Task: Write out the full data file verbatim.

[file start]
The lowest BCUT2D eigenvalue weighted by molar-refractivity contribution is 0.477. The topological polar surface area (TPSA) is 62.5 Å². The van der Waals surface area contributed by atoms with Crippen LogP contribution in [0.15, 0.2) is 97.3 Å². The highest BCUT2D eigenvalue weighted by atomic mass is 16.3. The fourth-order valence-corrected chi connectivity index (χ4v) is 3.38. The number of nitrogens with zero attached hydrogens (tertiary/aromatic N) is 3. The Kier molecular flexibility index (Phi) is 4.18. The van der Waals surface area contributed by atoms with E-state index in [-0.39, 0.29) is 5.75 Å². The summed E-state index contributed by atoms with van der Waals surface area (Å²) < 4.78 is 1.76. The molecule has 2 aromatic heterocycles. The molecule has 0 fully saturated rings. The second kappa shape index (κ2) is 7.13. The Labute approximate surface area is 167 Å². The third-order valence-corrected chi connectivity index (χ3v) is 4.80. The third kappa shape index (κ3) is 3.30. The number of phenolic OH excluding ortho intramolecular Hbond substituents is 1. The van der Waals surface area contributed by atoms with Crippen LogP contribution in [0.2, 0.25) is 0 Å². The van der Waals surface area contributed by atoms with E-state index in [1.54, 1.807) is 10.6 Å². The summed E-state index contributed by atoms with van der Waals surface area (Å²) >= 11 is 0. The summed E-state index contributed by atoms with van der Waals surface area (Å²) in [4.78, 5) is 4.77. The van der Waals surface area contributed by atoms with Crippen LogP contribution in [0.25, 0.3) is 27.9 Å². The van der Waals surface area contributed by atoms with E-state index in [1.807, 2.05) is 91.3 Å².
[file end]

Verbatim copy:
The lowest BCUT2D eigenvalue weighted by molar-refractivity contribution is 0.477. The topological polar surface area (TPSA) is 62.5 Å². The van der Waals surface area contributed by atoms with Crippen LogP contribution in [0.15, 0.2) is 97.3 Å². The highest BCUT2D eigenvalue weighted by atomic mass is 16.3. The fourth-order valence-corrected chi connectivity index (χ4v) is 3.38. The number of nitrogens with zero attached hydrogens (tertiary/aromatic N) is 3. The Kier molecular flexibility index (Phi) is 4.18. The van der Waals surface area contributed by atoms with E-state index in [-0.39, 0.29) is 5.75 Å². The summed E-state index contributed by atoms with van der Waals surface area (Å²) < 4.78 is 1.76. The molecule has 2 aromatic heterocycles. The molecule has 0 fully saturated rings. The second kappa shape index (κ2) is 7.13. The Labute approximate surface area is 167 Å². The third-order valence-corrected chi connectivity index (χ3v) is 4.80. The third kappa shape index (κ3) is 3.30. The number of phenolic OH excluding ortho intramolecular Hbond substituents is 1. The van der Waals surface area contributed by atoms with Crippen LogP contribution in [0.2, 0.25) is 0 Å². The van der Waals surface area contributed by atoms with E-state index in [1.54, 1.807) is 10.6 Å². The summed E-state index contributed by atoms with van der Waals surface area (Å²) >= 11 is 0. The summed E-state index contributed by atoms with van der Waals surface area (Å²) in [4.78, 5) is 4.77. The van der Waals surface area contributed by atoms with Crippen LogP contribution in [0.25, 0.3) is 27.9 Å². The van der Waals surface area contributed by atoms with E-state index in [1.807, 2.05) is 91.3 Å².